Time has been kind to Quantum of the Seas since it launched in 2014 and spent time mostly in Asia. Its ground-breaking technology is far from outdated. Cruisers are still enthusiastic about soaring 300 feet above sea level in the North Star gondola attached to a mechanical arm. Nobody is tired yet of flying in one of only five skydiving simulators on Royal Caribbean ships. Plus, bumper cars, laser tag, and circus school – just because you can. As for entertainment, the Two70 interactive venue is one of the most technologically advanced spaces of its kind at sea, unique to Quantum and Quantum Ultra class ships.
It’s a ship that feels built for cold-weather cruising in Alaska, with its indoor family pool and adults-only solarium, but it has enough spectacle to satisfy passengers of all ages no matter where it sails.
The exterior of Quantum of the Seas gets your attention right from the start. Between the 30-foot magenta polar bear climbing the upper outdoor structure and the intrigue of the North Star pod, passengers are pulled into an exploration of the whimsical right away.
The play starts with the massive indoor SeaPlex, complete with bumper cars casually parked on racks waiting for deployment as if that’s an everyday occurrence on a cruise ship. The relaxation counterpoint to all that playtime is the Zen-like multi-deck Solarium with its stunning forward view of the bow. A short gap of outdoor pool and splash zone connects the upper deck spaces to the Windjammer Café, making it a seamless process to break for food replenishment before returning to your endeavors.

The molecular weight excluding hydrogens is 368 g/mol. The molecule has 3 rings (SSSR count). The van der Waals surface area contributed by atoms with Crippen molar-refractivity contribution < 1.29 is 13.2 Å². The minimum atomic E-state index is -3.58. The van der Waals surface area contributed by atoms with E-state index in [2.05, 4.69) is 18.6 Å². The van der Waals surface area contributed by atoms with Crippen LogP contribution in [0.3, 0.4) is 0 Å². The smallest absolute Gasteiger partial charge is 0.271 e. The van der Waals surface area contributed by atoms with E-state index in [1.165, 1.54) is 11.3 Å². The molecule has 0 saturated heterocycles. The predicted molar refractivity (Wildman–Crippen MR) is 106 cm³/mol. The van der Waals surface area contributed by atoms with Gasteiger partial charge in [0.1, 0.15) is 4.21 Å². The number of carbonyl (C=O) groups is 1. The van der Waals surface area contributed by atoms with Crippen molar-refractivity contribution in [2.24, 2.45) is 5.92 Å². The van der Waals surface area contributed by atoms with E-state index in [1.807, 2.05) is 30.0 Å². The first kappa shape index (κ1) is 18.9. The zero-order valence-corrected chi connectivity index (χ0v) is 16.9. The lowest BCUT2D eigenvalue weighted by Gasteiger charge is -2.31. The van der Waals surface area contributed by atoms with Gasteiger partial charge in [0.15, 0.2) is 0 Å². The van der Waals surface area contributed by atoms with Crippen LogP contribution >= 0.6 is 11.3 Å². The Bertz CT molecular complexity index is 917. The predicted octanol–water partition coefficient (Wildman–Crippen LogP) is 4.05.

Quantum’s Royal Esplanade on Decks 4 and 5, though smaller in scale than the promenades on other Royal Caribbean ships, acts as a passageway to everything else you need within the ship, from food to shows. It feels like a slightly curved two-story mall with sleek lines and lighting that just feels good, as if sunshine was flooding in from somewhere.
Deck 3 serves almost as overflow for the public decks above it, catching two of the four main dining rooms, a large Casino Royale, the lower floor of The Music Hall (which is an eclectic surprise in its own right) and the lower floor of the Royal Theatre. It’s the only deck where loud public attractions and staterooms potentially clash, as the remaining stateroom decks are primarily secluded from public spaces, leaving them quiet and peaceful.
On a ship where 75% of the rooms have balconies, one would expect a boring line up of cookie-cutter rooms with nothing distinguishing one from another. But there’s nothing boring about the cabin choices on this ship.
From pioneering virtual balconies in interior rooms to two-story loft suites, every stateroom category has options – whether it’s an intriguing placement within the ship, how one stateroom connects to another, or a shape that doesn’t match the traditional cruise ship cabin footprint.
The best staterooms on Quantum are the ones that position you and your travel party near the things you came for. If it’s ocean scenery, you’re going to be fine almost anywhere. If you came to hang with your people, there are staterooms that connect like jigsaw puzzles, tucked away behind their own vestibule doors – creating your own private enclave. If your kids are spending all their time in Adventure Ocean activities, the best spot for you might be near AO on Decks 11 or 12. And of course, if you cruise to spa, pick any deck, but consider a cabin near the forward elevators which will whisk you to your treatments.